The front electric motors are mounted low at each side within the axle. The rear electric motors are integrated more inboard within a newly developed de Dion-style rear axle conceived specifically for the EQG and chosen to provide “good traction and flexibility of the suspension”.
Each electric motor is able to provide individual drive to each wheel through a mechanical two-speed gearbox, offering both high and low-range gearing.
Together with traditional on-road driving modes (Eco, Comfort and Sport), the new G-Class will offer three off-road modes – Trail, Rock and Sand. An additional creeper mode allows the driver to set a pre-determined speed in off-road driving.
To facilitate off-road performance, the four electric motors are also able to simulate the three locking differentials (one in each axle, and one in the transfer case) of internal-combustion-engine G-Class models. In extreme conditions, the collective drive can be channelled to a single wheel to retain traction and ensure progress.
Schiller cites throttle dosing among the primary advantages of the four-motor layout. “It is incredibly precise. The individual control of drive to each wheel provides a whole new level of ability. We have even more possibilities off road. It is really fun every four weeks to drive the latest prototypes. I think we have the best electric off-roader,” he says.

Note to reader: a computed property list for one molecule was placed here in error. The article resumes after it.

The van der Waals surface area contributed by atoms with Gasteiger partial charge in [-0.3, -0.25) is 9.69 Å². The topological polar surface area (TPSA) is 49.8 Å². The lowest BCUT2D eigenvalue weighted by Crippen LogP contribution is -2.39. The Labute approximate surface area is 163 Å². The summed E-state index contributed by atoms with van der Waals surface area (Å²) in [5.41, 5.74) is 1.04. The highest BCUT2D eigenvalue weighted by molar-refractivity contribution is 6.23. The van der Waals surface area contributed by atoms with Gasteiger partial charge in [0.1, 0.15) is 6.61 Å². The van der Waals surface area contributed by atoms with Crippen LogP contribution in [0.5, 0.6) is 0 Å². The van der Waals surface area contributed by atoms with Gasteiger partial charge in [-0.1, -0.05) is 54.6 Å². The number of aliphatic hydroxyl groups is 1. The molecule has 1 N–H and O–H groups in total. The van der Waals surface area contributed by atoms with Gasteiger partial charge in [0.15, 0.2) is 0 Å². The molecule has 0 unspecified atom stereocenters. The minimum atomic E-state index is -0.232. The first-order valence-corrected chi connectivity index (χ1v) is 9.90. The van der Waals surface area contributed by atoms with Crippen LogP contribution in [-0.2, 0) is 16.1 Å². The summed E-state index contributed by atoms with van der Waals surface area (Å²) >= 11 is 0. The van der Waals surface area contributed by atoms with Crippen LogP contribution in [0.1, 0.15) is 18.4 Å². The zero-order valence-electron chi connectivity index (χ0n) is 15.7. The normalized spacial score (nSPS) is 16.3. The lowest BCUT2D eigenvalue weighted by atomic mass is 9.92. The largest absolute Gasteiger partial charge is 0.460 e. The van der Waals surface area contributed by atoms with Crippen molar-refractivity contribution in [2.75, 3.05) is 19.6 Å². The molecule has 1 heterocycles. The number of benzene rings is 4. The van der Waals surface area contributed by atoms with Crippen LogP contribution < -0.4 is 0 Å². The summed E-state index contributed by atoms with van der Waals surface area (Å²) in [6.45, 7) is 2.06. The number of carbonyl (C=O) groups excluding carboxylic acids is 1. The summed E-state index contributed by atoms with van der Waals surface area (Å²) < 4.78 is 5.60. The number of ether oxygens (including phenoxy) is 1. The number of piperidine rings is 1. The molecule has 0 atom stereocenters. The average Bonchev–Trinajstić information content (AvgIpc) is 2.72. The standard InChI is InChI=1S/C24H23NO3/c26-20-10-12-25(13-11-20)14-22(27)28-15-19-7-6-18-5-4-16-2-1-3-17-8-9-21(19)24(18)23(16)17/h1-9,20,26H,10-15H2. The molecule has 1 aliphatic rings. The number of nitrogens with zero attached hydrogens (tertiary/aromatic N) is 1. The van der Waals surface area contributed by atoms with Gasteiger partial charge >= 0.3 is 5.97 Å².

Additionally, a so-called G-Turn function, activated by a dashboard-mounted button, makes the electric motors on one side turn the wheels forward and those on the opposite side turn the wheels in reverse, allowing the EQG to perform spectacular, on-the-spot 360deg tank turns. The driver can select whether to turn left or right via shift paddles on the steering wheel.
Compact packaging of the front electric motors within the front axle permits a greater turning angle for the front wheels, leading to a turning circle that is described as being “considerably better” than that of other internal-combustion-engine G-Class models.
The new driveline is allied to a battery mounted within the floor and beneath the rear seat. The lithium ion unit, with a usable energy capacity that Mercedes-Benz puts at “around 100kWh”, shares its cell technology with that previewed by the EQXX concept. A new silicon anode is claimed to boost energy density and efficiency beyond that of the battery used by the newly unveiled EQE and EQS SUVs, while also providing a reduction in weight and overall size.